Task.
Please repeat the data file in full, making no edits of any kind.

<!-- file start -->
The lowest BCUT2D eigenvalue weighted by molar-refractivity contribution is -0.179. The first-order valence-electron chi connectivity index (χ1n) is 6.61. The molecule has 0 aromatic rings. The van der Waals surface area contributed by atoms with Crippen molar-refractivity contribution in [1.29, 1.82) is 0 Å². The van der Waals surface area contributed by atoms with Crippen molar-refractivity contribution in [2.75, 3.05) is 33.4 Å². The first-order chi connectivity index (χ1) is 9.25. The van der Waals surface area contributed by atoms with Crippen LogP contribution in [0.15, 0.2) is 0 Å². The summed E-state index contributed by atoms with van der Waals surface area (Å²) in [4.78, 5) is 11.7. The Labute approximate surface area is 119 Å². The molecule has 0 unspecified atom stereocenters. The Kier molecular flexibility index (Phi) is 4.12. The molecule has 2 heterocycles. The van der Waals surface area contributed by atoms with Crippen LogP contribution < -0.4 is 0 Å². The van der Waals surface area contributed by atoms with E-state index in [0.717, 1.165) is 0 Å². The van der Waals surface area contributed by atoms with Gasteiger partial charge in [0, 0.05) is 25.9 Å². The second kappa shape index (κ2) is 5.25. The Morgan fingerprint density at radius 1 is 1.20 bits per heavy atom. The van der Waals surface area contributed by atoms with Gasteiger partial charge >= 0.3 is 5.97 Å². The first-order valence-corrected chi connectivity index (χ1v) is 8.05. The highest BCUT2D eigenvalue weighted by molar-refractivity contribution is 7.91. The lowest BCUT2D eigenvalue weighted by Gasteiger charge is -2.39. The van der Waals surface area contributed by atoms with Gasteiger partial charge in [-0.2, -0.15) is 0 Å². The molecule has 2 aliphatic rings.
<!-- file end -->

The lowest BCUT2D eigenvalue weighted by molar-refractivity contribution is -0.179. The first-order valence-electron chi connectivity index (χ1n) is 6.61. The molecule has 0 aromatic rings. The van der Waals surface area contributed by atoms with Crippen molar-refractivity contribution in [1.29, 1.82) is 0 Å². The van der Waals surface area contributed by atoms with Crippen molar-refractivity contribution in [2.75, 3.05) is 33.4 Å². The first-order chi connectivity index (χ1) is 9.25. The van der Waals surface area contributed by atoms with Crippen LogP contribution in [0.15, 0.2) is 0 Å². The summed E-state index contributed by atoms with van der Waals surface area (Å²) in [4.78, 5) is 11.7. The Labute approximate surface area is 119 Å². The molecule has 0 unspecified atom stereocenters. The Kier molecular flexibility index (Phi) is 4.12. The molecule has 2 heterocycles. The van der Waals surface area contributed by atoms with Crippen LogP contribution < -0.4 is 0 Å². The van der Waals surface area contributed by atoms with E-state index in [0.717, 1.165) is 0 Å². The van der Waals surface area contributed by atoms with Gasteiger partial charge in [0, 0.05) is 25.9 Å². The second kappa shape index (κ2) is 5.25. The Morgan fingerprint density at radius 1 is 1.20 bits per heavy atom. The van der Waals surface area contributed by atoms with Gasteiger partial charge >= 0.3 is 5.97 Å². The first-order valence-corrected chi connectivity index (χ1v) is 8.05. The highest BCUT2D eigenvalue weighted by molar-refractivity contribution is 7.91. The lowest BCUT2D eigenvalue weighted by Gasteiger charge is -2.39. The van der Waals surface area contributed by atoms with Gasteiger partial charge in [-0.2, -0.15) is 0 Å². The molecule has 2 aliphatic rings.